We may be into November but Josie Lawrence's Mother Courage is undoubtedly one of the performances of the year. Audience members familiar with her from TV comedy appearances will likely be shocked at the ferocity of her take on ‘Canteen Anna', the pragmatic, amoral merchant driving her cart through the centre of the Thirty Years War, making a buck wherever and however she can, ultimately losing her three children, her possessions and, quite possibly, her mind. I doubt that anybody who sees this extraordinary performance will ever forget it.
Lawrence conveys the "long burning rage" referred to in the text but also hints at an underlying kindness and compassion that hasn't quite been extinguished by the horrors of war. She may be tough as the old boots she's wearing but she also suggests more than any other Mother Courage I've seen that her love for her children is her prime motivating force. The moment where she lets out a long, silent scream after pretending not to recognise the corpse of one of her sons, or the scene where she reassures her tragic mute daughter Kattrin (Phoebe Vigor, devastating) that she won't leave her for a more comfortable life running an Inn, are painful to watch, and deeply moving. She is also mordantly funny, earthy and even sexy. This is the first version I've seen where the Chaplain's botched attempt to make a move on her may be motivated by desire as much as simple expediency. This is magnificent acting: unsentimental, emotionally raw, utterly truthful and entirely without vanity.
Hannah Chissick's engrossing staging has the actors address the audience directly at times, and uses the same Tony Kushner translation as the 2009 National production with Fiona Shaw, but in a smaller space it feels more urgent, less overblown, and allows us to focus on the lyricism and muscularity of the language. There is a savage beauty to this version that may slightly go against the Brechtian concept of alienation but it sure makes this sometimes harrowing piece a lot easier to sit through. The jagged, haunting score by Duke Special has an emotional punch that takes one by surprise, even if it too is somewhat at odds with what Brecht probably would have wanted.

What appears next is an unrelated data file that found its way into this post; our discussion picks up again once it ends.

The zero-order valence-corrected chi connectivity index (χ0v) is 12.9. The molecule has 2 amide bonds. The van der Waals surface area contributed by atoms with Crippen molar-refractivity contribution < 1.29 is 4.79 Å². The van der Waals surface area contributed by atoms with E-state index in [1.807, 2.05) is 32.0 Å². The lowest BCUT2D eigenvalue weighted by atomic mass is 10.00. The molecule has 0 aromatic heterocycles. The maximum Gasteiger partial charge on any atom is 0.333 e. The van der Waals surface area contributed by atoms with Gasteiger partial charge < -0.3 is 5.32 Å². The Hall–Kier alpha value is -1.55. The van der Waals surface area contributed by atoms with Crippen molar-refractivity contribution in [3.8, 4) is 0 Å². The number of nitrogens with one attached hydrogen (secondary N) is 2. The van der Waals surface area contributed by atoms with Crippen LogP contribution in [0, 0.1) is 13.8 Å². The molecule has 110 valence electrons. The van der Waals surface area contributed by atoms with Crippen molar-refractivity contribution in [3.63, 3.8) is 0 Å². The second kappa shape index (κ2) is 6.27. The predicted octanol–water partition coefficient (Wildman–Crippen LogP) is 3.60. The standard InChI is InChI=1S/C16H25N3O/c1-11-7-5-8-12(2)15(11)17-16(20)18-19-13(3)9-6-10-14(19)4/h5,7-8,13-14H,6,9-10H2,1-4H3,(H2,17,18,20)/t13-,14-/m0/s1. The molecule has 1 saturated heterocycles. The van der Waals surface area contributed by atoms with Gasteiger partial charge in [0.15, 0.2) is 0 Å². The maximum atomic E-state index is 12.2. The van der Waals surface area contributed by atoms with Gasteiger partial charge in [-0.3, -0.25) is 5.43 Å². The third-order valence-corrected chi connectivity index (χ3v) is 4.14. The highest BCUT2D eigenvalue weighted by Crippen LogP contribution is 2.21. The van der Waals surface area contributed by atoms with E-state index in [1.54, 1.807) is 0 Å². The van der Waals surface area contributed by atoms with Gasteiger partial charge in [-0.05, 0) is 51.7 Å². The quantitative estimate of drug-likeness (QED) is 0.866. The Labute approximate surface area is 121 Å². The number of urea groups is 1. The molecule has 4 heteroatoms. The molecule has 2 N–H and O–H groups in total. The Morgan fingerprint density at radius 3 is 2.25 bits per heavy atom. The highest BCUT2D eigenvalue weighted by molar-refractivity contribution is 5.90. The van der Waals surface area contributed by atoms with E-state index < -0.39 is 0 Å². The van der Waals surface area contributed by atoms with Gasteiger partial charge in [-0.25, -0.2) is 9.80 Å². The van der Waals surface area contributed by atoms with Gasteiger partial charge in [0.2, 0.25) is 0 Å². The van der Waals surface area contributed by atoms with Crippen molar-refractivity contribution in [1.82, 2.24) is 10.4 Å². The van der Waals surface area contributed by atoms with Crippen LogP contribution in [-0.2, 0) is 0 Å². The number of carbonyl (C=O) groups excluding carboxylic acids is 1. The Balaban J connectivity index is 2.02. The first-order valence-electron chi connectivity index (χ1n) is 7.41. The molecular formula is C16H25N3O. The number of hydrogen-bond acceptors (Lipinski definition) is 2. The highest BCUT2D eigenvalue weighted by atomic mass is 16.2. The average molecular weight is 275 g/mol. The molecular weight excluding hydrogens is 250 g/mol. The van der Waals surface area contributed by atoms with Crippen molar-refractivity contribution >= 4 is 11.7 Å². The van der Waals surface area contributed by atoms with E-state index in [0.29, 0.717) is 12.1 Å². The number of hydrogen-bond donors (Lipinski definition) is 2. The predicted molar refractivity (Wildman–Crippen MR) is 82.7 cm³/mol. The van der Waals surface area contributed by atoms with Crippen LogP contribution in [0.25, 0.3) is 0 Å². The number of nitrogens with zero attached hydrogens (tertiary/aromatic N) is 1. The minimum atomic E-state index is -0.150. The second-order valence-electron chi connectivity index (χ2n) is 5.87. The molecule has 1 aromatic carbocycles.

The Thirty Years War was in the 1600s but Chissick and her designer Barney George have transformed Southwark Playhouse's larger space into a very modern war zone. When we enter there are sounds of far off explosions while a child plays centrestage with plastic toy soldiers, mimicking the sounds of destruction in an unsettling foreshadowing of what we will see over the next three hours, and the cast are dressed like the refugees that appear daily on our TV screens.
Welcome comic relief is provided by Laura Checkley, a brassy, blowsy knockout as prostitute Yvette, while Ben Fox and David Shelley are entirely convincing as the two men who fall under Mother Courage's spell. There is terrific work too from Julian Moore-Cooke and Jake Phillips Head as her doomed sons.
Ultimately though it is Lawrence's show and she is sensational. I will long remember the final image of her, almost broken and on the edge of despair, a victim of both her own avarice and the machinations of war, pulling her cart solo on to the next battlefield, and reaching out for help to an actual audience member. It is a heartstoppingly powerful moment in a performance full of them. Brecht's play isn't an easy one to love but its anti-war message is timeless and when it is presented with as much intelligence and theatrical flair as it is here it makes for essential viewing. Go.